Zimbabwe is facing an average of 18 hours a day loadshedding, a situation that is affecting businesses, manufacturing industries and the economy at large.
On the 20th of March 2023, the country woke up to the news that 300 MW has been added to the National Grid. At least that is what every citizen wants to hear, but how good is it really considering that national peak demand is around 2200MW?
According to power generation statistics, the country is currently producing a total of 522 MW whereby 323 MW is coming from Hwange Thermal Power Station and the rest from Kariba Power Station. Surely, this is not adequate and there is still much work to be done.
Zimbabwe is expanding its 920 MW Hwange thermal power station by adding two 300 MW units at a cost of $1.4 billion. The 300 MW which was added to the grid yesterday is just one of the two new Units projects (Unit 7 & Unit 8).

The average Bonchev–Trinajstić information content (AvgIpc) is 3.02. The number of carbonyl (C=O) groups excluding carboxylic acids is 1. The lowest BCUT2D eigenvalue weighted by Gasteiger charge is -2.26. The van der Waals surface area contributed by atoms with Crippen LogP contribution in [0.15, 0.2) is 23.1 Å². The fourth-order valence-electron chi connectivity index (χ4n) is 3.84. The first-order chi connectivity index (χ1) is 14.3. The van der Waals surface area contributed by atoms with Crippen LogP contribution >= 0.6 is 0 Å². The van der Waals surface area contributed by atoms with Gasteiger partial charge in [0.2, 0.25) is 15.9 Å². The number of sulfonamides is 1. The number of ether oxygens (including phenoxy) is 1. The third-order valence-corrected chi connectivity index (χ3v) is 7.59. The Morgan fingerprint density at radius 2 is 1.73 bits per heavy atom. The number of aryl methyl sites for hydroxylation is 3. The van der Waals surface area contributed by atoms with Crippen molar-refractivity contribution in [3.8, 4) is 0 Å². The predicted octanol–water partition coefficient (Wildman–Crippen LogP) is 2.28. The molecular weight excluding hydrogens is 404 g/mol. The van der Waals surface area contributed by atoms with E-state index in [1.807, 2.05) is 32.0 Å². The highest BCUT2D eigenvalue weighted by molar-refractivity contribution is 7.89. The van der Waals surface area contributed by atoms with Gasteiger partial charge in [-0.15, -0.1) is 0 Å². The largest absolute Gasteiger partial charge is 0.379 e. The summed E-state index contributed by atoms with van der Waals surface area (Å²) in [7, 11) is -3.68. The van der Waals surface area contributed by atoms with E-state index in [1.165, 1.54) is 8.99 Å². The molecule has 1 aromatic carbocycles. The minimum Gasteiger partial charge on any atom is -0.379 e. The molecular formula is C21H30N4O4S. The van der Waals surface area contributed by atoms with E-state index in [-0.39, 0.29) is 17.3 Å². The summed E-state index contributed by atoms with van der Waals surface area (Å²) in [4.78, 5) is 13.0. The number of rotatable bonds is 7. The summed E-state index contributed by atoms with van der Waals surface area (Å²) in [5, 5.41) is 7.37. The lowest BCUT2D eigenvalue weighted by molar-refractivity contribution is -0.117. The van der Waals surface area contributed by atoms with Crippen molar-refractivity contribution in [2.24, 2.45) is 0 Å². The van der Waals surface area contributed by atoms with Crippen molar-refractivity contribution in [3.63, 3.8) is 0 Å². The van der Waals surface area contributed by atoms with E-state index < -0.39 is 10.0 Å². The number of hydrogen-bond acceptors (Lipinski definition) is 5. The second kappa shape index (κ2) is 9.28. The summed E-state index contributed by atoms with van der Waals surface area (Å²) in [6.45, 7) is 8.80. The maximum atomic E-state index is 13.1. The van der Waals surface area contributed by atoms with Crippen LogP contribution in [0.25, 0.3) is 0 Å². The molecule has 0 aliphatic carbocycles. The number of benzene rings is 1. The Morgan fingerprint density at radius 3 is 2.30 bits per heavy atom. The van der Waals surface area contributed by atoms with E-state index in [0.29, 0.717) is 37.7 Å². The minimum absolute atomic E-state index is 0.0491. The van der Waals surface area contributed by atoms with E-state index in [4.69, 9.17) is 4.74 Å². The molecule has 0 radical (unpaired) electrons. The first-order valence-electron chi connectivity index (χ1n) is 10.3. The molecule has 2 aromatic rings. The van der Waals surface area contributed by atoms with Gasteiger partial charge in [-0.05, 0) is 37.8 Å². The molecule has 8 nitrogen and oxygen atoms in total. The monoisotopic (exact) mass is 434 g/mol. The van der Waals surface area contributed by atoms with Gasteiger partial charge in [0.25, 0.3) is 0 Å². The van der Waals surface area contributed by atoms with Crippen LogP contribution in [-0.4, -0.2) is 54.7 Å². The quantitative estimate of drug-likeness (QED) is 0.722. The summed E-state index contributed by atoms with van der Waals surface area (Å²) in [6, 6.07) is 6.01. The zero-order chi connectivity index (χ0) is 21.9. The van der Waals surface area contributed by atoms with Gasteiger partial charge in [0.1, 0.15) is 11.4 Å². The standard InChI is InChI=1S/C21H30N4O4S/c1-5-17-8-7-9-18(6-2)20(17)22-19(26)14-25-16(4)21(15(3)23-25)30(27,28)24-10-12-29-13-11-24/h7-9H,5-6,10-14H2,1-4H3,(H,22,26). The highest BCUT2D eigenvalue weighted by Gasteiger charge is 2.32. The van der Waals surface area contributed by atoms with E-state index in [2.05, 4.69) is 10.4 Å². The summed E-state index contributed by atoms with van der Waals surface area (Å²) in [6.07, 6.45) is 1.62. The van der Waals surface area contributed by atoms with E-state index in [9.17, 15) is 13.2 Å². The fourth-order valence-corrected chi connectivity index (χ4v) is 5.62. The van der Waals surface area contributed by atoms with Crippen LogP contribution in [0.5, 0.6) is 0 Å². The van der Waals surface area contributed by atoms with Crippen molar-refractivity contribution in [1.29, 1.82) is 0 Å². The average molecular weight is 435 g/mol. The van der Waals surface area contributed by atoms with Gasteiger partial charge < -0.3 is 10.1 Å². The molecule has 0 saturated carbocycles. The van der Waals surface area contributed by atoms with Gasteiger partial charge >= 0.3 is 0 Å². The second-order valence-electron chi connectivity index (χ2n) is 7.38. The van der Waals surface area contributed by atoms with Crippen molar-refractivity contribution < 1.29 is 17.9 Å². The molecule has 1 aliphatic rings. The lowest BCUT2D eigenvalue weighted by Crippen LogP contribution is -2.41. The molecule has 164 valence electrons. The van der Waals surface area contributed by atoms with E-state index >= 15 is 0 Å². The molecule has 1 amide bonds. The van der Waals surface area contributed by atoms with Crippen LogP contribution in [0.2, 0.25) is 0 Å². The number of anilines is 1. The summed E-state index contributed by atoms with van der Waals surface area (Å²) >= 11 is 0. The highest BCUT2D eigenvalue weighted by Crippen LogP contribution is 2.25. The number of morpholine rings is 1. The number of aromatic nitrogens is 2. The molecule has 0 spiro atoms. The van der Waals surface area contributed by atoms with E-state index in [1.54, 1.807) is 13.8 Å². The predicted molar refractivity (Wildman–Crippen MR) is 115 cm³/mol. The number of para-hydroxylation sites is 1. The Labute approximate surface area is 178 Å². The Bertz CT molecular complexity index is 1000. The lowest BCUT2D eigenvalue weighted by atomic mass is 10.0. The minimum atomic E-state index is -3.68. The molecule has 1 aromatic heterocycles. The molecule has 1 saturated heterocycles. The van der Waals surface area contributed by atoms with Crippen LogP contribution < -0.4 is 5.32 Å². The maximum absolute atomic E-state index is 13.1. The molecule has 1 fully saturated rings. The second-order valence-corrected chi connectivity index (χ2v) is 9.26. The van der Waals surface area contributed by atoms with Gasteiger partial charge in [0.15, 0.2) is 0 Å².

It is important to note that this was just a process of synchronization, therefore, ZPC did not say that the 300MW will be fed into the grid immediately. “Power will be progressively fed into the grid until it reaches 300 MW,” ZPC said in a statement. The synchronization process went well to such an extent that 41 MW of electricity were being fed into the grid.
It is expected that by June this year, the process of adding 300 MW of electricity to the national grid from Unit 7 will be completed and that is when the President, Emmerson Dambudzo Mnangagwa, will officially commission the project. Unit 8, the second 300MW plant will be live in October.
Despite of the fact that this will not be enough to ease power outages, it is indeed a step into a positive direction. More of these projects will be required to arrest chronic electricity shortages.
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